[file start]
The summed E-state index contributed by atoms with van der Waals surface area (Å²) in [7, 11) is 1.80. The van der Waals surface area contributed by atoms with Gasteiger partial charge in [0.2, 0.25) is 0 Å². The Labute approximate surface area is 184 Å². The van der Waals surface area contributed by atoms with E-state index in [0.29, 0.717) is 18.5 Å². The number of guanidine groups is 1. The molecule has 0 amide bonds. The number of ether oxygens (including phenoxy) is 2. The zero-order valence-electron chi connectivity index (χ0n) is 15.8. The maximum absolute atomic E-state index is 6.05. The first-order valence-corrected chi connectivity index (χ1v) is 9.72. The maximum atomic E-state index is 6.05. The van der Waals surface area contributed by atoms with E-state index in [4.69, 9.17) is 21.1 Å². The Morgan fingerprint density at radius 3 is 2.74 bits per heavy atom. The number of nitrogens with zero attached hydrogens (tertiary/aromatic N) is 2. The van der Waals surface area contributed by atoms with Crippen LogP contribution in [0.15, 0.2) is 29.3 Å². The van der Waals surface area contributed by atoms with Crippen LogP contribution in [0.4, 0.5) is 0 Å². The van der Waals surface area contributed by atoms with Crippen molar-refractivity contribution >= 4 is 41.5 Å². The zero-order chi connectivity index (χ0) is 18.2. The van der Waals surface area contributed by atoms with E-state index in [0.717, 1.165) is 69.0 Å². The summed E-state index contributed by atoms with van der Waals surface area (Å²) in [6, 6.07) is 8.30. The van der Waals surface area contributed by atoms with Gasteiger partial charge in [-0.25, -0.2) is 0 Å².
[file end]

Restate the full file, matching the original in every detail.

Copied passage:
The summed E-state index contributed by atoms with van der Waals surface area (Å²) in [7, 11) is 1.80. The van der Waals surface area contributed by atoms with Gasteiger partial charge in [0.2, 0.25) is 0 Å². The Labute approximate surface area is 184 Å². The van der Waals surface area contributed by atoms with E-state index in [0.29, 0.717) is 18.5 Å². The number of guanidine groups is 1. The molecule has 0 amide bonds. The number of ether oxygens (including phenoxy) is 2. The zero-order valence-electron chi connectivity index (χ0n) is 15.8. The maximum absolute atomic E-state index is 6.05. The first-order valence-corrected chi connectivity index (χ1v) is 9.72. The maximum atomic E-state index is 6.05. The van der Waals surface area contributed by atoms with E-state index in [4.69, 9.17) is 21.1 Å². The Morgan fingerprint density at radius 3 is 2.74 bits per heavy atom. The number of nitrogens with zero attached hydrogens (tertiary/aromatic N) is 2. The van der Waals surface area contributed by atoms with Crippen LogP contribution in [0.15, 0.2) is 29.3 Å². The van der Waals surface area contributed by atoms with Crippen LogP contribution in [0.4, 0.5) is 0 Å². The van der Waals surface area contributed by atoms with Crippen molar-refractivity contribution >= 4 is 41.5 Å². The zero-order chi connectivity index (χ0) is 18.2. The van der Waals surface area contributed by atoms with E-state index in [0.717, 1.165) is 69.0 Å². The summed E-state index contributed by atoms with van der Waals surface area (Å²) in [6, 6.07) is 8.30. The van der Waals surface area contributed by atoms with Gasteiger partial charge in [-0.25, -0.2) is 0 Å².